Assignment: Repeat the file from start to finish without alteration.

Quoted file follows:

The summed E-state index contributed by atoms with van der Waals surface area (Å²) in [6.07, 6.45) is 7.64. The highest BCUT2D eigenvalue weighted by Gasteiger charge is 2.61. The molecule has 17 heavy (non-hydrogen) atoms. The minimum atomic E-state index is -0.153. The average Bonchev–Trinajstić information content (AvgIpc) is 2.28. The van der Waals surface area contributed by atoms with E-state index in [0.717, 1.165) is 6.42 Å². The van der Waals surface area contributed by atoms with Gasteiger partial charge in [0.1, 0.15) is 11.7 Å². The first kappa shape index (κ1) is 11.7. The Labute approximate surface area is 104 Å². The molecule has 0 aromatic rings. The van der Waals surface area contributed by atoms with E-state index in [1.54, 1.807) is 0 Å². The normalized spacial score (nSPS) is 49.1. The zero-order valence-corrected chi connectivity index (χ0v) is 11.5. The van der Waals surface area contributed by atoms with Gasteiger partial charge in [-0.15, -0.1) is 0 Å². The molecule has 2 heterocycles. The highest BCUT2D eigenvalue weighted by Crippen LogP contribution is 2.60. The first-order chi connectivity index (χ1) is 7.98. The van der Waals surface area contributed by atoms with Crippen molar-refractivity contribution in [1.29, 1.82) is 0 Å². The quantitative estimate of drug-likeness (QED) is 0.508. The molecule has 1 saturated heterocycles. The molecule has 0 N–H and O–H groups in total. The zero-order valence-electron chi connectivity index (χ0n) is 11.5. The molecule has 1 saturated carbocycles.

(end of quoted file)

The summed E-state index contributed by atoms with van der Waals surface area (Å²) in [6.07, 6.45) is 7.64. The highest BCUT2D eigenvalue weighted by Gasteiger charge is 2.61. The molecule has 17 heavy (non-hydrogen) atoms. The minimum atomic E-state index is -0.153. The average Bonchev–Trinajstić information content (AvgIpc) is 2.28. The van der Waals surface area contributed by atoms with E-state index in [0.717, 1.165) is 6.42 Å². The van der Waals surface area contributed by atoms with Gasteiger partial charge in [0.1, 0.15) is 11.7 Å². The first kappa shape index (κ1) is 11.7. The Labute approximate surface area is 104 Å². The molecule has 0 aromatic rings. The van der Waals surface area contributed by atoms with E-state index in [1.54, 1.807) is 0 Å². The normalized spacial score (nSPS) is 49.1. The zero-order valence-corrected chi connectivity index (χ0v) is 11.5. The van der Waals surface area contributed by atoms with Gasteiger partial charge in [-0.15, -0.1) is 0 Å². The molecule has 2 heterocycles. The highest BCUT2D eigenvalue weighted by Crippen LogP contribution is 2.60. The first-order chi connectivity index (χ1) is 7.98. The van der Waals surface area contributed by atoms with Crippen molar-refractivity contribution in [1.29, 1.82) is 0 Å². The quantitative estimate of drug-likeness (QED) is 0.508. The molecule has 1 saturated heterocycles. The molecule has 0 N–H and O–H groups in total. The zero-order valence-electron chi connectivity index (χ0n) is 11.5. The molecule has 1 saturated carbocycles.